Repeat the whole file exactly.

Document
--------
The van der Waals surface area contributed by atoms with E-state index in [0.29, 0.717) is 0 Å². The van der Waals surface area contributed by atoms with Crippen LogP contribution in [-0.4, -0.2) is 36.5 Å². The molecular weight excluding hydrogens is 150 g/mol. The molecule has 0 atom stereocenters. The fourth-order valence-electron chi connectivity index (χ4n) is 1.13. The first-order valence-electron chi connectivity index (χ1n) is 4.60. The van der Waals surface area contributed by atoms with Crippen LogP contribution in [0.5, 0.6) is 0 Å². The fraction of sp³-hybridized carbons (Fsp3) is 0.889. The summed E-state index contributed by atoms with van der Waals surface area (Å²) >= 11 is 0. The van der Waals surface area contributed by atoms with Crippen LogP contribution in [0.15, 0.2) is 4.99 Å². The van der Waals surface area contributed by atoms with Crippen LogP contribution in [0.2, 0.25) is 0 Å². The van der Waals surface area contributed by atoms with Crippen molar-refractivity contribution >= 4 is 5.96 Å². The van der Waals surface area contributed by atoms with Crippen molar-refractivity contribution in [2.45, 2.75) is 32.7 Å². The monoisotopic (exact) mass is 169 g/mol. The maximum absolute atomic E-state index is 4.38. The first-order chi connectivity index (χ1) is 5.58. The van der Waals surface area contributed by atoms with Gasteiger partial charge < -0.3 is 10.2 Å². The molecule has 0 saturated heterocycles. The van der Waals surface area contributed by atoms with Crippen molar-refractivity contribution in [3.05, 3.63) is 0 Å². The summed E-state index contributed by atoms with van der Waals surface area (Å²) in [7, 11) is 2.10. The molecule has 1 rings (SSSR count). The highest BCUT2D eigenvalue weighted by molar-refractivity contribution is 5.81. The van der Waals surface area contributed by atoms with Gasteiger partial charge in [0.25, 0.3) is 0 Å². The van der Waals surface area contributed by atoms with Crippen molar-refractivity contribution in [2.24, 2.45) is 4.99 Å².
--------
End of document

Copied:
The van der Waals surface area contributed by atoms with E-state index in [0.29, 0.717) is 0 Å². The van der Waals surface area contributed by atoms with Crippen LogP contribution in [-0.4, -0.2) is 36.5 Å². The molecular weight excluding hydrogens is 150 g/mol. The molecule has 0 atom stereocenters. The fourth-order valence-electron chi connectivity index (χ4n) is 1.13. The first-order valence-electron chi connectivity index (χ1n) is 4.60. The van der Waals surface area contributed by atoms with Crippen LogP contribution in [0.5, 0.6) is 0 Å². The fraction of sp³-hybridized carbons (Fsp3) is 0.889. The summed E-state index contributed by atoms with van der Waals surface area (Å²) >= 11 is 0. The van der Waals surface area contributed by atoms with Crippen LogP contribution in [0.15, 0.2) is 4.99 Å². The van der Waals surface area contributed by atoms with Crippen LogP contribution in [0.2, 0.25) is 0 Å². The van der Waals surface area contributed by atoms with Crippen molar-refractivity contribution >= 4 is 5.96 Å². The van der Waals surface area contributed by atoms with Crippen molar-refractivity contribution in [2.45, 2.75) is 32.7 Å². The monoisotopic (exact) mass is 169 g/mol. The maximum absolute atomic E-state index is 4.38. The first-order chi connectivity index (χ1) is 5.58. The van der Waals surface area contributed by atoms with Gasteiger partial charge < -0.3 is 10.2 Å². The molecule has 0 saturated heterocycles. The van der Waals surface area contributed by atoms with Crippen molar-refractivity contribution in [3.05, 3.63) is 0 Å². The summed E-state index contributed by atoms with van der Waals surface area (Å²) in [7, 11) is 2.10. The molecule has 1 rings (SSSR count). The highest BCUT2D eigenvalue weighted by molar-refractivity contribution is 5.81. The van der Waals surface area contributed by atoms with Gasteiger partial charge in [0.25, 0.3) is 0 Å². The van der Waals surface area contributed by atoms with Crippen molar-refractivity contribution in [2.24, 2.45) is 4.99 Å².